Thus, although the Bethel flag, in some instances, is rejected, opportunities are afforded for useful conversation, and from which, I have reason to believe, under the divine blessing, real good has resulted. The reception I

have met with on board most other ships is widely different, the flag is eagerly grasped at, and reluctantly parted with; indeed, on some occasions, not given up till a promise is granted of another service as early as possible.

Since the summer season has entered, my meetings have been held generally upon deck; and, although trying to the constitution, it has given many more an opportunity of hearing the word of life. Since May 5th, I have held thirteen services afloat, at which, exclusive of those who have heard from a distance, 260 have been present. Many of whom have engaged in solemn and earnest prayer for the divine blessing to be poured down upon themselves and all around. I have had the pleasure of dedicating four fresh ships to the Bethel cause, and about as many more captains have united in the same work.

Visitation of Shipping.—I have visited the crews of about 400 ships on the river, including the London and St. Katherine's Docks,-have obtained for the Society's agents fourty-four ships, for evening services, on the different stations, distributed hundreds of tracts -and entered into conversation with many a sailor on the interests of his soul.

Billingsgate Market.—In this scene of general confusion and dissipation, divine service has been conducted on each sabbath afternoon. I have held six services in company with some of

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the Society's agents and other friends; also in East Smithfield, near the London Docks, I have held services three Sunday evenings; also, at Stepney, I preached three times during the fair. These open air services have been attended by great numbers, and not a few sailors, who had been led there by ungodly associates, have heard the warnings of the gospel, and received religious tracts. May the divine blessing accompany them!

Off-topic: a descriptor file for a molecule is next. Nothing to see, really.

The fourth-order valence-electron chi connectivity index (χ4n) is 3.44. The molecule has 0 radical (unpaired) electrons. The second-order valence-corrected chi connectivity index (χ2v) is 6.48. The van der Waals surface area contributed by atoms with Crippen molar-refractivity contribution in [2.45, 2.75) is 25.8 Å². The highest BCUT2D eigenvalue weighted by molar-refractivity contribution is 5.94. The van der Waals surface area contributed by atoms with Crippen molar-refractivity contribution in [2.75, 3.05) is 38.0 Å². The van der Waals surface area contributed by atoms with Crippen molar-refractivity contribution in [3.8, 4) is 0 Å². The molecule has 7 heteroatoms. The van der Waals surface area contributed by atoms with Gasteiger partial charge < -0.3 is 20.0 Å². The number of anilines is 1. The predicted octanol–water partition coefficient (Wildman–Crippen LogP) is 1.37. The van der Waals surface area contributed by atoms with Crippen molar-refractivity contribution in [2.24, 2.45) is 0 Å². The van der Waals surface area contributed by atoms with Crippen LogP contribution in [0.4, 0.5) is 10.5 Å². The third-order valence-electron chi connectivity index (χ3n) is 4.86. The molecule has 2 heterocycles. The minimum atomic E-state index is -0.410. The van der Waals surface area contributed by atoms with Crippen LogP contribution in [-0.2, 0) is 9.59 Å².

Sailors' Boarding-houses, I have visited, on Sabbath mornings, as usual. Many of these continue still to be the nurseries of every vice; however, permission is still granted to administer advice and instruction; and I am most happy, when I can bring a group of them with me to the Sailors' Chapel, in which I have sometimes succeeded.

Visitation of the Sick.-Again and again I have been called to visit the chambers of the sick and dying. On one occasion, I was called to be the bearer of heavy tidings to a tender fe. male, who had become a widow, under the most distressing circumstances. I found her surrounded by five small children, all under seven years, and herself but recently confined. To look upon this victim of sorrow, was a sad sight. She was unconscious of my errand. We bowed the knee to supplicate the support of Him, who said,- Leave thy fatherless children to me, and let thy widows trust in me.' It was with trembling I could proceed, with a bible in my hand, to inflict the dreadful wound. I said,-"I hope your husband's soul is in heaven. You are a lonely widow, and your children are fatherless, he was drowned last night, on his way from his ship to his desired home, by a fall from the boat." At that moment, I felt that the God of providence had laid upon me, to a certain extent, a helpless widow and her little ones. To the same Being I have reason to be thankful for the friends he

has raised up in her behalf. And I feel it to be my duty, and take this opportunity of acknowledging the kindness of those friends of humanity, who came forward to assist at this time of extreme need. And it will be a satisfaction for these friends to know, that by the divine blessing upon their efforts, she is placed in a situation, in which, by industry she will obtain a livelihood for herself and helpless orphans.